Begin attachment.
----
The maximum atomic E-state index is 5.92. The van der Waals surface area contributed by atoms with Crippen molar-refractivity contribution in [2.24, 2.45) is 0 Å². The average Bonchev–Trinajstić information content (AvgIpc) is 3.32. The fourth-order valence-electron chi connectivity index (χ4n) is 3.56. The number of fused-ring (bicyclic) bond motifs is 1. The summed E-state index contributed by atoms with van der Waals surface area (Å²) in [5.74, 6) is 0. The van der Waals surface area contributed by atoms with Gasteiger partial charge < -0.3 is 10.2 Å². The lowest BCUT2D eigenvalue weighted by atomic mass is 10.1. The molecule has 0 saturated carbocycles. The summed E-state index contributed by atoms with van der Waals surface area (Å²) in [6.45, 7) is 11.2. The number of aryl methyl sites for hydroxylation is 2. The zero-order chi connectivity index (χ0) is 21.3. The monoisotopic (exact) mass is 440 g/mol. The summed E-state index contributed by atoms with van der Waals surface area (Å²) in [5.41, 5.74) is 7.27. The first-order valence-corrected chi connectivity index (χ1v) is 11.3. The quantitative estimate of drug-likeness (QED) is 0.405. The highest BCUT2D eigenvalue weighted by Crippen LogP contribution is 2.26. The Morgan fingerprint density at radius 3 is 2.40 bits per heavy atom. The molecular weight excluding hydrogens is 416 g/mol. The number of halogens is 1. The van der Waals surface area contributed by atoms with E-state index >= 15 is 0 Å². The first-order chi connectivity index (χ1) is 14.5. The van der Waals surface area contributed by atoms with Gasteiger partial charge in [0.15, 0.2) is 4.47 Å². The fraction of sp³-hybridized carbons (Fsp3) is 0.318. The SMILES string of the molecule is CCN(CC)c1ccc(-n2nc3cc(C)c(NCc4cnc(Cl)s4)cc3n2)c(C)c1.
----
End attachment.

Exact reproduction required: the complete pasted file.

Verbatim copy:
The maximum atomic E-state index is 5.92. The van der Waals surface area contributed by atoms with Crippen molar-refractivity contribution in [2.24, 2.45) is 0 Å². The average Bonchev–Trinajstić information content (AvgIpc) is 3.32. The fourth-order valence-electron chi connectivity index (χ4n) is 3.56. The number of fused-ring (bicyclic) bond motifs is 1. The summed E-state index contributed by atoms with van der Waals surface area (Å²) in [5.74, 6) is 0. The van der Waals surface area contributed by atoms with Gasteiger partial charge < -0.3 is 10.2 Å². The lowest BCUT2D eigenvalue weighted by atomic mass is 10.1. The molecule has 0 saturated carbocycles. The summed E-state index contributed by atoms with van der Waals surface area (Å²) in [6.45, 7) is 11.2. The number of aryl methyl sites for hydroxylation is 2. The zero-order chi connectivity index (χ0) is 21.3. The monoisotopic (exact) mass is 440 g/mol. The summed E-state index contributed by atoms with van der Waals surface area (Å²) in [5.41, 5.74) is 7.27. The first-order valence-corrected chi connectivity index (χ1v) is 11.3. The quantitative estimate of drug-likeness (QED) is 0.405. The highest BCUT2D eigenvalue weighted by Crippen LogP contribution is 2.26. The Morgan fingerprint density at radius 3 is 2.40 bits per heavy atom. The molecular weight excluding hydrogens is 416 g/mol. The number of halogens is 1. The van der Waals surface area contributed by atoms with E-state index >= 15 is 0 Å². The first-order chi connectivity index (χ1) is 14.5. The van der Waals surface area contributed by atoms with Gasteiger partial charge in [0.15, 0.2) is 4.47 Å². The fraction of sp³-hybridized carbons (Fsp3) is 0.318. The SMILES string of the molecule is CCN(CC)c1ccc(-n2nc3cc(C)c(NCc4cnc(Cl)s4)cc3n2)c(C)c1.